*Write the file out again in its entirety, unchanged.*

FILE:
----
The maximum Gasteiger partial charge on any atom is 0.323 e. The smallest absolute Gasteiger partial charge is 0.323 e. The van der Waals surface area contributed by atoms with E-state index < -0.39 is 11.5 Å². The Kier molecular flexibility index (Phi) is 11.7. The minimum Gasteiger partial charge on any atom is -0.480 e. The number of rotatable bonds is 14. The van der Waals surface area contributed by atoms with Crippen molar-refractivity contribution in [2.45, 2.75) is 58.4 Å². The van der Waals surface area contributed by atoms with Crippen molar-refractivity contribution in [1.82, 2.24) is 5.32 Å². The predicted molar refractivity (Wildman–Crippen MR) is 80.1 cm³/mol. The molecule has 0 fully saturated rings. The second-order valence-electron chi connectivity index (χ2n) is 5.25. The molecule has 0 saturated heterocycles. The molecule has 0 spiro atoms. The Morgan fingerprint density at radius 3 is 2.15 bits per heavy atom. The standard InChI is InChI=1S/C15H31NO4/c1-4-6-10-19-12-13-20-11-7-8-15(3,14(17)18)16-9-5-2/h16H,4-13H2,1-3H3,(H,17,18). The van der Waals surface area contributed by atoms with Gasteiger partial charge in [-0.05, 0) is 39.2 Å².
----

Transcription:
The maximum Gasteiger partial charge on any atom is 0.323 e. The smallest absolute Gasteiger partial charge is 0.323 e. The van der Waals surface area contributed by atoms with E-state index < -0.39 is 11.5 Å². The Kier molecular flexibility index (Phi) is 11.7. The minimum Gasteiger partial charge on any atom is -0.480 e. The number of rotatable bonds is 14. The van der Waals surface area contributed by atoms with Crippen molar-refractivity contribution in [2.45, 2.75) is 58.4 Å². The van der Waals surface area contributed by atoms with Crippen molar-refractivity contribution in [1.82, 2.24) is 5.32 Å². The predicted molar refractivity (Wildman–Crippen MR) is 80.1 cm³/mol. The molecule has 0 fully saturated rings. The second-order valence-electron chi connectivity index (χ2n) is 5.25. The molecule has 0 saturated heterocycles. The molecule has 0 spiro atoms. The Morgan fingerprint density at radius 3 is 2.15 bits per heavy atom. The standard InChI is InChI=1S/C15H31NO4/c1-4-6-10-19-12-13-20-11-7-8-15(3,14(17)18)16-9-5-2/h16H,4-13H2,1-3H3,(H,17,18). The van der Waals surface area contributed by atoms with Gasteiger partial charge in [-0.05, 0) is 39.2 Å².